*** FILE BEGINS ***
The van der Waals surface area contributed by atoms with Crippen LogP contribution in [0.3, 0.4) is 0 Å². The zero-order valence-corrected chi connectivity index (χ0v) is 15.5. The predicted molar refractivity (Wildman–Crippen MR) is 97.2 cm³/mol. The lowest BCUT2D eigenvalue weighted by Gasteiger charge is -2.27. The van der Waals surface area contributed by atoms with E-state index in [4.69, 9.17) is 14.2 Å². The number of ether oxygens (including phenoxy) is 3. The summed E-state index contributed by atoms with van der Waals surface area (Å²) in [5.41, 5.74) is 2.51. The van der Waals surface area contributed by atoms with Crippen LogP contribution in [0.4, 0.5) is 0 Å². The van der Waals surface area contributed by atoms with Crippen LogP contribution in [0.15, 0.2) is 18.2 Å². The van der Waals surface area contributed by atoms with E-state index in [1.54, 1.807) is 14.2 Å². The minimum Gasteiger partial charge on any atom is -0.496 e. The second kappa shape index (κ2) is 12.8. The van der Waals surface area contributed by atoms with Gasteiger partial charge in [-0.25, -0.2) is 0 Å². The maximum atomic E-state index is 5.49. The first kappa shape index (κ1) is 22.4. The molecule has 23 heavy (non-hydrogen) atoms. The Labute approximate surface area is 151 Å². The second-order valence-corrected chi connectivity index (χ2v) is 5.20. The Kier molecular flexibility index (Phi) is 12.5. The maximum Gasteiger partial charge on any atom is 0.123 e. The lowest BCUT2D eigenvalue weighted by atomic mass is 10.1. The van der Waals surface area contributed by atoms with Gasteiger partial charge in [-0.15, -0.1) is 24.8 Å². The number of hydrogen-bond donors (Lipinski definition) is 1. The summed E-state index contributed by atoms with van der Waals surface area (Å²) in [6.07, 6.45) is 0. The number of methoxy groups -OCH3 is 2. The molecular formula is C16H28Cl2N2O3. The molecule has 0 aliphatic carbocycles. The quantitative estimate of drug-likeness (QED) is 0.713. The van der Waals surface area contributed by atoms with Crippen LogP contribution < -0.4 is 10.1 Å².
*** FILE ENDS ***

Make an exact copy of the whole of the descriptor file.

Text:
The van der Waals surface area contributed by atoms with Crippen LogP contribution in [0.3, 0.4) is 0 Å². The zero-order valence-corrected chi connectivity index (χ0v) is 15.5. The predicted molar refractivity (Wildman–Crippen MR) is 97.2 cm³/mol. The lowest BCUT2D eigenvalue weighted by Gasteiger charge is -2.27. The van der Waals surface area contributed by atoms with E-state index in [4.69, 9.17) is 14.2 Å². The number of ether oxygens (including phenoxy) is 3. The summed E-state index contributed by atoms with van der Waals surface area (Å²) in [5.41, 5.74) is 2.51. The van der Waals surface area contributed by atoms with Crippen LogP contribution in [0.4, 0.5) is 0 Å². The van der Waals surface area contributed by atoms with Crippen LogP contribution in [0.15, 0.2) is 18.2 Å². The van der Waals surface area contributed by atoms with E-state index in [1.54, 1.807) is 14.2 Å². The minimum Gasteiger partial charge on any atom is -0.496 e. The second kappa shape index (κ2) is 12.8. The van der Waals surface area contributed by atoms with Gasteiger partial charge in [-0.25, -0.2) is 0 Å². The maximum atomic E-state index is 5.49. The first kappa shape index (κ1) is 22.4. The molecule has 23 heavy (non-hydrogen) atoms. The Labute approximate surface area is 151 Å². The second-order valence-corrected chi connectivity index (χ2v) is 5.20. The Kier molecular flexibility index (Phi) is 12.5. The maximum Gasteiger partial charge on any atom is 0.123 e. The lowest BCUT2D eigenvalue weighted by atomic mass is 10.1. The van der Waals surface area contributed by atoms with Gasteiger partial charge in [-0.15, -0.1) is 24.8 Å². The number of hydrogen-bond donors (Lipinski definition) is 1. The summed E-state index contributed by atoms with van der Waals surface area (Å²) in [6.07, 6.45) is 0. The number of methoxy groups -OCH3 is 2. The molecular formula is C16H28Cl2N2O3. The molecule has 0 aliphatic carbocycles. The quantitative estimate of drug-likeness (QED) is 0.713. The van der Waals surface area contributed by atoms with Crippen LogP contribution < -0.4 is 10.1 Å².